Few tests exist that help determine whether or not a person has synesthesia. One prevalent approach is the test-retest or the Stroop test (DUJS). The Stroop test involves asking potential synesthetes what colors are associated with letters. In several sessions synesthetes have a 93% consistency after one year, while non-synesthetes have a 38% consistency after one week (DUJS). Synesthetes’ consistency is due to the fact that the color-letter associations are established as a child and rarely change if at all (DUJS). Once established, the associations are involuntary and automatic, indicated by faster answering and reaction time when tested using the Stroop method (DUJS). However, the Stroop test is not effective for everyone as it only tests a few forms of synesthesia, meaning that if a person fails the Stroop test they could still possess another form of synesthesia (DUJS). The diversity of the condition is a factor that makes testing and diagnosis so challenging and ambiguous.
On a biological level, scientists have produced a few theories explaining what causes synesthesia. One theory states that increased communication between regions of the brain that specialize in different functions can account for the different types of synesthesia (Carpenter). Others believe that different processing centers of the brain overlapped during development and caused the brain to intermingle normally separate functions, such as hearing and physical sensations (DUJS). An alternate theory is that a reduction in the amount of inhibition along normally existing feedback pathways causes synesthesia (DUJS). Support for this theory derived from evidence of temporal lobe epilepsy, head trauma, stroke, and brain tumors leading to acquired forms of synesthesia (Neckar and Petr). After traumatic brain injuries, the brain tries to regain full function and may rewire itself (Ward). This can result in a sort of detour around the injured areas; when this occurs, senses that were previously independent may cross and interact with each other creating acquired forms of synesthesia (Ward). The cross-wiring hypothesis mentioned in Dartmouth University’s Undergraduate Journal of Science is derived from the idea that mutations in the genes that control synaptic pruning can leave wires behind that can lead to pathways forming in the brain and senses being triggered by one another (DUJS). This hypothesis is supported through genetic evidence; synesthesia is also more prevalent in men than women; this suggests that this condition can be sex-linked (DUJS). Another theory suggests that all infants are synesthetes because they are unable to differentiate between different senses (DUJS). It can be assumed that most people outgrow this phase of development while a few people retain these abilities and continue to live with various synesthetic experiences. Despite numerous theories on the origin of synesthesia, the exact cause is still undetermined and requires more testing.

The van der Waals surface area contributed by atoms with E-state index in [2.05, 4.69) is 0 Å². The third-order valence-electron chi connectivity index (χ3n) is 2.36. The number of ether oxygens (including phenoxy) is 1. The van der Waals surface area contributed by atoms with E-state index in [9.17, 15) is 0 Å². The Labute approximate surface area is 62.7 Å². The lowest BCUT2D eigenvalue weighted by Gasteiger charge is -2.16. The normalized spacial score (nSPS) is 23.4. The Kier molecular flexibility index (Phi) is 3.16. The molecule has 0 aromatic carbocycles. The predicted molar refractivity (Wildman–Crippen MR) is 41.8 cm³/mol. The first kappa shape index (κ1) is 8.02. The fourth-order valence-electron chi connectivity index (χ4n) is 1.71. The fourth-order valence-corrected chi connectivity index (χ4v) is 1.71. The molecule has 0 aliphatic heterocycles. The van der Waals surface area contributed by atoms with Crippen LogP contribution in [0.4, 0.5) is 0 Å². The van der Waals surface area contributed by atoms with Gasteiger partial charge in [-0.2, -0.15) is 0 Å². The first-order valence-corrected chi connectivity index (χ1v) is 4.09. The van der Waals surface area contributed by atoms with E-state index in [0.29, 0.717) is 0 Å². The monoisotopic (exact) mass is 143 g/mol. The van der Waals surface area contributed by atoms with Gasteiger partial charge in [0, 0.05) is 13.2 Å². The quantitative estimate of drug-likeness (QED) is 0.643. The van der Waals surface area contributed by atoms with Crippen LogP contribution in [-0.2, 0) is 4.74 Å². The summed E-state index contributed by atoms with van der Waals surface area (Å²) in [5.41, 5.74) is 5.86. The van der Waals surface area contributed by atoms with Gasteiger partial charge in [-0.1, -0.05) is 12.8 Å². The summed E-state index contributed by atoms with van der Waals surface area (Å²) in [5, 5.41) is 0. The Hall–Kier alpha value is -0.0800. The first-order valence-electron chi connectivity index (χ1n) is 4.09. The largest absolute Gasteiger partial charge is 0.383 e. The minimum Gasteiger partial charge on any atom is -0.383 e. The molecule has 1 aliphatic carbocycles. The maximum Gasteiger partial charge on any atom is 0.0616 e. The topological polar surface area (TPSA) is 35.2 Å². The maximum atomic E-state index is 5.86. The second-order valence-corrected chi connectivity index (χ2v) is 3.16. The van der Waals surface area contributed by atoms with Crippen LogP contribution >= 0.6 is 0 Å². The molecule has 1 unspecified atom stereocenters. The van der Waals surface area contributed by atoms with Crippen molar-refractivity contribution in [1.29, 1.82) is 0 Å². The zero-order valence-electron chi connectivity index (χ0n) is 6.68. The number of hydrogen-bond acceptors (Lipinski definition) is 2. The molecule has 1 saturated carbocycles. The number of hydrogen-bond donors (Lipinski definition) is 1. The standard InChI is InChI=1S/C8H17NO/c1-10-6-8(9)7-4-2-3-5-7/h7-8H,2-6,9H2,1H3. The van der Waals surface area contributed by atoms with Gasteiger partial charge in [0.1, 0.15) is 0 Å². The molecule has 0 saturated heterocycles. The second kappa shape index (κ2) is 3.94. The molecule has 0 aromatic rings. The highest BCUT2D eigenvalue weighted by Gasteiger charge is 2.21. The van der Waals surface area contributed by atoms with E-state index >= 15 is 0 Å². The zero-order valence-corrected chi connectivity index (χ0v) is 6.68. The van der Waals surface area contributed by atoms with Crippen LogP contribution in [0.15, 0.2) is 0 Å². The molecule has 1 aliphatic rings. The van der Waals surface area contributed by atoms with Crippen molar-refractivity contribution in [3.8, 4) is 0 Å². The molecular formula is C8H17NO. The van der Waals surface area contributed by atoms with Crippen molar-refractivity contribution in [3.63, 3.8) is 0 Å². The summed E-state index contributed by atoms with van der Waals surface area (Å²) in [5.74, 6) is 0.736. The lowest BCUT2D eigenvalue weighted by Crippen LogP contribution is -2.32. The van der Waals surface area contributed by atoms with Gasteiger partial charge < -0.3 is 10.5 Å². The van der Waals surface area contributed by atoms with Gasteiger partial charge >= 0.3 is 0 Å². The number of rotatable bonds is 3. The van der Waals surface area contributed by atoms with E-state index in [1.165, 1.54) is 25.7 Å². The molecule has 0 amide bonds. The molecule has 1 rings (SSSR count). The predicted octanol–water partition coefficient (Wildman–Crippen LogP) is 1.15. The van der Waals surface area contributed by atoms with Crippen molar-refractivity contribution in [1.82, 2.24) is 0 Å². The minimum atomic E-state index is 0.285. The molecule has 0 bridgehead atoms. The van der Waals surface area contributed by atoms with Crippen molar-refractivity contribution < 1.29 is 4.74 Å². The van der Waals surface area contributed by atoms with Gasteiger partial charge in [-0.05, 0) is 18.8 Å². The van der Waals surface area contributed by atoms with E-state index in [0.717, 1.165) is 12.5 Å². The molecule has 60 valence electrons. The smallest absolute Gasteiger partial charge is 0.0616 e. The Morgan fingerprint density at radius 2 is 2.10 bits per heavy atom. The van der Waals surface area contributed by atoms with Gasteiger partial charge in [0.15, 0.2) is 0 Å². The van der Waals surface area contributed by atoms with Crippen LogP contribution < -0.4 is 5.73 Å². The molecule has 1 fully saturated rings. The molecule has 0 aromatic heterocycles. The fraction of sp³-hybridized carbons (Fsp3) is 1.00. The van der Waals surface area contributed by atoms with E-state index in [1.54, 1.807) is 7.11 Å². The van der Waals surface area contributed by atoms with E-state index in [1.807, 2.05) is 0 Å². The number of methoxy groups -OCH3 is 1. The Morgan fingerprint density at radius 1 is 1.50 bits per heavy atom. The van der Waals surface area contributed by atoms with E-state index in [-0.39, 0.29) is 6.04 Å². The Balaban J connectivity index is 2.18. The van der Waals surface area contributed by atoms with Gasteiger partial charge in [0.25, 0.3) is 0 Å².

The biological perspective, which emphasizes how biology effects behavior (Rathus), supports synesthesia because studies show that the condition runs in families and concerns the biological makeup of the brain (Carpenter). Other psychological perspectives do not correspond with synesthesia because it is not learned, it is not influenced by cultures, and it does not stem from underlying desires. Therefore, with the information currently available from studying synesthesia, scientists can conclude that the biological perspective is the only verified perspective that corresponds with this neurological condition.
Seeing colors, feeling sounds, or tasting words may sound bizarre to most people, but for a select few this is an actuality. The classification of synesthesia was difficult to determine due to the lack of concrete information, and the condition continues to mystify people today, but advancements in technology and continuing research efforts are working towards illumination concerning the neurological condition. As ground-breaking conclusions continue to emerge, a deeper understanding of the condition will grow and result in a more accepting view on synesthesia as well as a new perspective on how life can be lived.
Burns, Janet. Mental Floss. n.d. Web. 4 December 2016.
Carpenter, Siri. American Psychological Association. March 2001. Web. 4 December 2016.
Cytowic, Richard E. SynesthesiaL A Union of the Senses. Cambridge: MIT Press, 2002. Book.
DUJS. Dartmouth Undergraduate Journal of Science. 30 May 2010. Web. 4 December 2016.
Gage, J. Theory of Colours. J. Murray, 1840. Book.
Galton, F. Nature: International Weekly Journal of Science. 15 January 1880. Web. 4 December 2016.
Gross, Veronica. Boston University. n.d. Web. 4 December 2016.
Naumer, MJ and JJ van den Bosch. “Touching Sounds: Thalamocortical PLasticity and the Neural Basis of Multisensory Integration.” 29 April 2009. NCBI. Web. 4 December 2016.
Neckar, Marcel and Bob Petr. Synesthetic associations and psychosensory symptoms of temporal epilepsy. 11 January 2016. Web. 4 December 2016.
Rathus, Spencer A. Psychology: Principles in Practice. Austin: Holt, Rinehart and Winston, 2003. 4. Textbook.
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Simner, J and EM. Hubbard. “Variants of synesthesia interact in cognitive tasks: evidence for implicit associations and late connectivity in cross-talk theories.” 25 September 2006. NCBI. Web. 4 December 2016.
Ward, Dr. Stephanie. Interview. Hope Wamae. 23 December 2016. Interview.